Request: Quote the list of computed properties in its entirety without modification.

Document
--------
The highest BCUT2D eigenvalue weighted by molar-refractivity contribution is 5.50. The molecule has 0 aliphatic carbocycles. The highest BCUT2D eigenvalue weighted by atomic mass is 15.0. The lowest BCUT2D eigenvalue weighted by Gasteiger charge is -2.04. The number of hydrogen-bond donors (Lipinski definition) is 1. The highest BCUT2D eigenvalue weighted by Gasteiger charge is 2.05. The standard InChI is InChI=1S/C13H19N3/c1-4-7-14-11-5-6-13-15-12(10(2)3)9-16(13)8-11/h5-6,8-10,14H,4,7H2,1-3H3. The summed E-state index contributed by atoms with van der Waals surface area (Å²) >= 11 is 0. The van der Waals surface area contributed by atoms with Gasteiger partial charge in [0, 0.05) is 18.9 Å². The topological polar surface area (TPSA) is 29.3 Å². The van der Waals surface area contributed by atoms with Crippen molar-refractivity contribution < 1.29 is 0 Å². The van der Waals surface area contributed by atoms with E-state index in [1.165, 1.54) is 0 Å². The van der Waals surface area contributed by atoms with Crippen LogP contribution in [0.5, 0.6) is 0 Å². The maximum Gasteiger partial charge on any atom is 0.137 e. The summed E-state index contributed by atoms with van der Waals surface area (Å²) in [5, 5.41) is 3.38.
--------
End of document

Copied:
The highest BCUT2D eigenvalue weighted by molar-refractivity contribution is 5.50. The molecule has 0 aliphatic carbocycles. The highest BCUT2D eigenvalue weighted by atomic mass is 15.0. The lowest BCUT2D eigenvalue weighted by Gasteiger charge is -2.04. The number of hydrogen-bond donors (Lipinski definition) is 1. The highest BCUT2D eigenvalue weighted by Gasteiger charge is 2.05. The standard InChI is InChI=1S/C13H19N3/c1-4-7-14-11-5-6-13-15-12(10(2)3)9-16(13)8-11/h5-6,8-10,14H,4,7H2,1-3H3. The summed E-state index contributed by atoms with van der Waals surface area (Å²) >= 11 is 0. The van der Waals surface area contributed by atoms with Gasteiger partial charge in [0, 0.05) is 18.9 Å². The topological polar surface area (TPSA) is 29.3 Å². The van der Waals surface area contributed by atoms with Crippen molar-refractivity contribution < 1.29 is 0 Å². The van der Waals surface area contributed by atoms with E-state index in [1.165, 1.54) is 0 Å². The van der Waals surface area contributed by atoms with Crippen LogP contribution in [0.5, 0.6) is 0 Å². The maximum Gasteiger partial charge on any atom is 0.137 e. The summed E-state index contributed by atoms with van der Waals surface area (Å²) in [5, 5.41) is 3.38.